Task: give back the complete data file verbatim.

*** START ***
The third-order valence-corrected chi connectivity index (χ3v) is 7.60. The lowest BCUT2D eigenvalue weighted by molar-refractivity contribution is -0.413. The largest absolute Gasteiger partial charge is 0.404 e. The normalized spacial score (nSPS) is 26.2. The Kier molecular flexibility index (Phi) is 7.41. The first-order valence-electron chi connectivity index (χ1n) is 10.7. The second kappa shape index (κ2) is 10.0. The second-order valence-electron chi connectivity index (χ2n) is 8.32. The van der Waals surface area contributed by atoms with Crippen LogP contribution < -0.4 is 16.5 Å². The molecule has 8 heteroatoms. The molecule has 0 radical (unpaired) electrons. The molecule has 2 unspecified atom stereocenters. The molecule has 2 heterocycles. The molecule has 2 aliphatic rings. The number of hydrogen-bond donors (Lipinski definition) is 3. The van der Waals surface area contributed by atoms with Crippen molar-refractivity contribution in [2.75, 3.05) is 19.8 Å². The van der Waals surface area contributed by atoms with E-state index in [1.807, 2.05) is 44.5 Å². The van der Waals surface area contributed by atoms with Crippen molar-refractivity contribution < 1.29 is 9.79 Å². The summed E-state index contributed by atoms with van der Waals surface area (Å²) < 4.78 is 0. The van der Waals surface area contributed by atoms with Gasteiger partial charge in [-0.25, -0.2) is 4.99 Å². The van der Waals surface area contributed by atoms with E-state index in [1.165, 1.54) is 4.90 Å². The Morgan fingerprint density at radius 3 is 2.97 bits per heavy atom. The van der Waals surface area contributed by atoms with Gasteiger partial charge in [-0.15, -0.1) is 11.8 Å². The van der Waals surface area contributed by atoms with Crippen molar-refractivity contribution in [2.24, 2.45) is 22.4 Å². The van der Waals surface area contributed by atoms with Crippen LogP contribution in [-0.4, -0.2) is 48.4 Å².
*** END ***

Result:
The third-order valence-corrected chi connectivity index (χ3v) is 7.60. The lowest BCUT2D eigenvalue weighted by molar-refractivity contribution is -0.413. The largest absolute Gasteiger partial charge is 0.404 e. The normalized spacial score (nSPS) is 26.2. The Kier molecular flexibility index (Phi) is 7.41. The first-order valence-electron chi connectivity index (χ1n) is 10.7. The second kappa shape index (κ2) is 10.0. The second-order valence-electron chi connectivity index (χ2n) is 8.32. The van der Waals surface area contributed by atoms with Crippen LogP contribution < -0.4 is 16.5 Å². The molecule has 8 heteroatoms. The molecule has 0 radical (unpaired) electrons. The molecule has 2 unspecified atom stereocenters. The molecule has 2 heterocycles. The molecule has 2 aliphatic rings. The number of hydrogen-bond donors (Lipinski definition) is 3. The van der Waals surface area contributed by atoms with Crippen molar-refractivity contribution in [2.75, 3.05) is 19.8 Å². The van der Waals surface area contributed by atoms with E-state index in [1.807, 2.05) is 44.5 Å². The van der Waals surface area contributed by atoms with Crippen molar-refractivity contribution < 1.29 is 9.79 Å². The summed E-state index contributed by atoms with van der Waals surface area (Å²) < 4.78 is 0. The van der Waals surface area contributed by atoms with Gasteiger partial charge in [-0.25, -0.2) is 4.99 Å². The van der Waals surface area contributed by atoms with E-state index in [1.165, 1.54) is 4.90 Å². The Morgan fingerprint density at radius 3 is 2.97 bits per heavy atom. The van der Waals surface area contributed by atoms with Gasteiger partial charge in [-0.15, -0.1) is 11.8 Å². The van der Waals surface area contributed by atoms with Crippen molar-refractivity contribution in [2.24, 2.45) is 22.4 Å². The van der Waals surface area contributed by atoms with Crippen LogP contribution in [-0.4, -0.2) is 48.4 Å².